I’m the type of person who always needs a soundtrack. Whether I’m sweating through sets in the gym or walking my dog, I want to have music, an audiobook, or a podcast playing to keep my mind occupied.
That means I’m constantly using headphones, and since I review gear as part of my job, I have plenty of options to choose between. I usually cycle through my various sets of buds and over-ear cans depending on what I’m doing. The headphones I use during workouts in my backyard have different demands than my go-to commuter buds, for example—but lately, I’ve been grabbing one specific set no matter what I have planned: Google’s new Pixel Buds A-Series.
The headphones, a streamlined step away from the more spec-heavy main Pixel Buds line, gives me everything I need for an everyday carry earbud and more. As solid as they are, the Pixel Buds A-Series most attractive feature might just be the $99 price tag.
Walking around using the Pixel Buds A-Series is much less of a hassle than with other buds I’ve used. Typically, I have to reserve a spot in my pockets for oddly shaped cases when I venture out into the world with my earbuds in. This is especially an issue when a case is designed like a treasure chest, with a full lid open-and-shut mechanism. The Pixel A-Series case, which kind of resembles a flattened egg in both size, shape, and color, slides into a side or back pocket with ease. The case’s hinge mechanism, located on the top third of the unit, works smoothly to open and shut; it’s a similar design to Apple’s AirPod cases.
The tiny A-Series buds, which feature a small silicone wing design to keep them stable on the ear, fit comfortably without digging into my lobes (a problem I’ve had with similarly designed buds). At one point, I wore the A-Series buds for stretches of over three hours with no discomfort as I did chores around my apartment. I can’t think of many other buds I’d want in my ears for even half that time. But that comfort isn’t at the expense of a secure fit. I made the A-Series my sole workout headphone throughout testing, and they had no problems with all the moving and shaking that came from weightlifting, running, and even the high-flying kicks and punches of a martial arts punching bag routine. Jostling and jumping don’t affect the fit or the sound.
The audio quality is impressive, especially given the size. You won’t get the same depth of sound with the A-Series as with a quality pair of on- or over-ear cans, but there’s no tinny feedback or sound leakage that sometimes plagues compact buds. I’m also able to totally focus on the narration of audiobooks without being pulled into the outside world. Google’s Adaptive Sound feature, which automatically adjusts the volume to suit your surroundings, works almost imperceptibly and is a godsend for the times I walk my dog along a busy street. Phone calls are seamless, and the buds have specialized beamforming mics to pick up your voice.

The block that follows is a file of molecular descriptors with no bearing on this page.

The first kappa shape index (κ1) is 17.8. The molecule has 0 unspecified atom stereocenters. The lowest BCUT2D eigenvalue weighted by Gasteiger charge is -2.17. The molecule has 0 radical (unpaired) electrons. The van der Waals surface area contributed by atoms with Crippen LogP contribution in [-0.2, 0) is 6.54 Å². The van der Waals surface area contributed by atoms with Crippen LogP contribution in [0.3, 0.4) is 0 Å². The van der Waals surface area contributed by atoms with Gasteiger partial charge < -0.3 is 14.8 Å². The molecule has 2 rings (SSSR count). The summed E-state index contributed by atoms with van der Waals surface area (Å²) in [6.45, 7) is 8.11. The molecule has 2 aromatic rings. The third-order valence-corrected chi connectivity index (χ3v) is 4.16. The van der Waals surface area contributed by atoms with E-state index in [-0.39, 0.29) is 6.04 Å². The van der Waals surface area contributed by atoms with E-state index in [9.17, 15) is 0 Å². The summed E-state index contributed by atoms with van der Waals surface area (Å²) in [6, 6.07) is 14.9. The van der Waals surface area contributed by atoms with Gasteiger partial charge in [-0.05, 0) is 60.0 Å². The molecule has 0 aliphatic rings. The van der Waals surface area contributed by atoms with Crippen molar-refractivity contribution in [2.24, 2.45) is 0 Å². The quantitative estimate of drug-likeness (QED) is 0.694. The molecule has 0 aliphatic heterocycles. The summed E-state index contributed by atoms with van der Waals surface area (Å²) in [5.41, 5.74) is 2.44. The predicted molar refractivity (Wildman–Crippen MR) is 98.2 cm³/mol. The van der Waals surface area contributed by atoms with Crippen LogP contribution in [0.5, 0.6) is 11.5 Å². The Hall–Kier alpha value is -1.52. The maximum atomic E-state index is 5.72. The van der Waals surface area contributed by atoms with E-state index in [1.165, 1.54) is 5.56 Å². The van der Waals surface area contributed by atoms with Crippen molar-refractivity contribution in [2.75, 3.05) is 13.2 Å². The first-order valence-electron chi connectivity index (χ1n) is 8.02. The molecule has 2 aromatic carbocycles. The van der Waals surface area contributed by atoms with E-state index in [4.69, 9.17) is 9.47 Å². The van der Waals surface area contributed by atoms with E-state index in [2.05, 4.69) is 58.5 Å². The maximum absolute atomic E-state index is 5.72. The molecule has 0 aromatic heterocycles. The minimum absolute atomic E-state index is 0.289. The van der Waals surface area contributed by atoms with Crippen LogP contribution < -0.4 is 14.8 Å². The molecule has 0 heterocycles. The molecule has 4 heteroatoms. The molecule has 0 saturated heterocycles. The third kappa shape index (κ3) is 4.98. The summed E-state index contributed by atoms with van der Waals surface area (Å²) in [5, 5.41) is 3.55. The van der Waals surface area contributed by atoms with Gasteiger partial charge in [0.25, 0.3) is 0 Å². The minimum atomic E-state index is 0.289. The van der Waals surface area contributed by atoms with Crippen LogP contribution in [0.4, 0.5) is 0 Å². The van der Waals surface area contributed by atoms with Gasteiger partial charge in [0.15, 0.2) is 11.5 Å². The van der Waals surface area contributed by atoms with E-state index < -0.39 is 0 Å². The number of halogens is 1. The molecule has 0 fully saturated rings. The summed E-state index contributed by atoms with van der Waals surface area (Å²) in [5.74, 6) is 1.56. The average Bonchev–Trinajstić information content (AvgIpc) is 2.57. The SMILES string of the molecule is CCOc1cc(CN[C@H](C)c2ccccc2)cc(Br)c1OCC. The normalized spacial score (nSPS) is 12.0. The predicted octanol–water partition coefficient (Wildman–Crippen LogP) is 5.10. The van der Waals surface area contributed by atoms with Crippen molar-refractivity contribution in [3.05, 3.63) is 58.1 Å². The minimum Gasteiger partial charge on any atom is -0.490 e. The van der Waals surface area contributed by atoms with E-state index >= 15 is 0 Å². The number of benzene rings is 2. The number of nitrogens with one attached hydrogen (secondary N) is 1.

All of these features are nice, but what really made the A-Series my go-to buds was the impressive battery life. As I said, I’m a compulsive listener—and at one point, I went almost a week of use before needing to top off the battery. Google estimates the buds provide five hours of continuous playback, with additional charges of up to 24 hours available from the case. I wouldn’t be surprised if those estimates are on the conservative side, given my heavy use. My observations here might be a bit skewed because of how quickly the unit powers up, however; just 15 minutes on its USB-C charger gives about three hours of usage time.
I tested the A-Series using an iPhone. The pairing experience was largely painless and I had no connectivity issues even as I swapped between multiple Bluetooth audio options on the same device. Android users will have an even easier time, according to Google, with a quick single-tap process. There are also some cool Google Assistant features available for Android users, like real-time translation.
The Pixel Buds A-Series doesn’t offer every single feature you might be looking for in a set of high-tech buds, which is kind of the point. Google still offers the mainline Pixel Buds, after all, which offer more audio features, colors, and a wireless charging case.
But the A-Series gives you almost all of the same specs and all-day audio without a major investment at the more accessible $99 price point. That’s $80 cheaper than the standard Pixel Buds—and importantly, $50 less expensive than Apple’s most basic AirPods model (and $150 less than the AirPods Pro). In fact, unless you’re looking at discounted models of older generation tech, you won’t find a better price for a set of buds with these specs and sound quality. Convenient personal audio doesn’t get any better than this.
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